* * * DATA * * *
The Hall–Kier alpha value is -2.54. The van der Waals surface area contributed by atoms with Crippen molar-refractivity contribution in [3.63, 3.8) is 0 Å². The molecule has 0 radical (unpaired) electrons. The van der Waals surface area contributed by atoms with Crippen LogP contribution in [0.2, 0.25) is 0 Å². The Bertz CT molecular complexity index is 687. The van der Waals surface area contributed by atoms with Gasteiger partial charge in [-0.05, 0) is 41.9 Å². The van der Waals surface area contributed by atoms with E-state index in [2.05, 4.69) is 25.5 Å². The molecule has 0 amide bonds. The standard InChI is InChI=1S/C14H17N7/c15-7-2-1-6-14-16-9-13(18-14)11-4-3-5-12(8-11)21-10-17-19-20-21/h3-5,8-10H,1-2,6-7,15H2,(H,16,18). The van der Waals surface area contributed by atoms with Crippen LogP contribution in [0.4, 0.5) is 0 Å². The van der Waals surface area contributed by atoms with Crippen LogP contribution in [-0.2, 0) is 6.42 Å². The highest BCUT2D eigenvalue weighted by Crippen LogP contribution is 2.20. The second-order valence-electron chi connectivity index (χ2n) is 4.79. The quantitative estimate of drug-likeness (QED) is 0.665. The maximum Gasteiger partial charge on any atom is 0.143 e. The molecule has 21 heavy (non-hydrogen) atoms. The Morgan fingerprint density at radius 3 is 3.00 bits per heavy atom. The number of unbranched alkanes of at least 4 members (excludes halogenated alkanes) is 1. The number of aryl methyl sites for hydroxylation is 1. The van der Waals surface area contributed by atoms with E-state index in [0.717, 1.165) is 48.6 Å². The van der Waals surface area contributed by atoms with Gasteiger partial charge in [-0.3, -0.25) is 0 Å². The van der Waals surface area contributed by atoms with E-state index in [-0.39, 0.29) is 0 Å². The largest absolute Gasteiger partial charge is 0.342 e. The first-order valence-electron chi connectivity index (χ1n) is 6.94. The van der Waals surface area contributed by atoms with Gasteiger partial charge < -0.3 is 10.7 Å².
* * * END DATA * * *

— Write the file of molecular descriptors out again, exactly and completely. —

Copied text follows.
The Hall–Kier alpha value is -2.54. The van der Waals surface area contributed by atoms with Crippen molar-refractivity contribution in [3.63, 3.8) is 0 Å². The molecule has 0 radical (unpaired) electrons. The van der Waals surface area contributed by atoms with Crippen LogP contribution in [0.2, 0.25) is 0 Å². The Bertz CT molecular complexity index is 687. The van der Waals surface area contributed by atoms with Gasteiger partial charge in [-0.05, 0) is 41.9 Å². The van der Waals surface area contributed by atoms with E-state index in [2.05, 4.69) is 25.5 Å². The molecule has 0 amide bonds. The standard InChI is InChI=1S/C14H17N7/c15-7-2-1-6-14-16-9-13(18-14)11-4-3-5-12(8-11)21-10-17-19-20-21/h3-5,8-10H,1-2,6-7,15H2,(H,16,18). The van der Waals surface area contributed by atoms with Crippen LogP contribution in [0.4, 0.5) is 0 Å². The van der Waals surface area contributed by atoms with Crippen LogP contribution in [-0.2, 0) is 6.42 Å². The highest BCUT2D eigenvalue weighted by Crippen LogP contribution is 2.20. The second-order valence-electron chi connectivity index (χ2n) is 4.79. The quantitative estimate of drug-likeness (QED) is 0.665. The maximum Gasteiger partial charge on any atom is 0.143 e. The molecule has 21 heavy (non-hydrogen) atoms. The Morgan fingerprint density at radius 3 is 3.00 bits per heavy atom. The number of unbranched alkanes of at least 4 members (excludes halogenated alkanes) is 1. The number of aryl methyl sites for hydroxylation is 1. The van der Waals surface area contributed by atoms with E-state index in [0.717, 1.165) is 48.6 Å². The van der Waals surface area contributed by atoms with Gasteiger partial charge in [-0.3, -0.25) is 0 Å². The van der Waals surface area contributed by atoms with E-state index in [-0.39, 0.29) is 0 Å². The largest absolute Gasteiger partial charge is 0.342 e. The first-order valence-electron chi connectivity index (χ1n) is 6.94. The van der Waals surface area contributed by atoms with Gasteiger partial charge < -0.3 is 10.7 Å².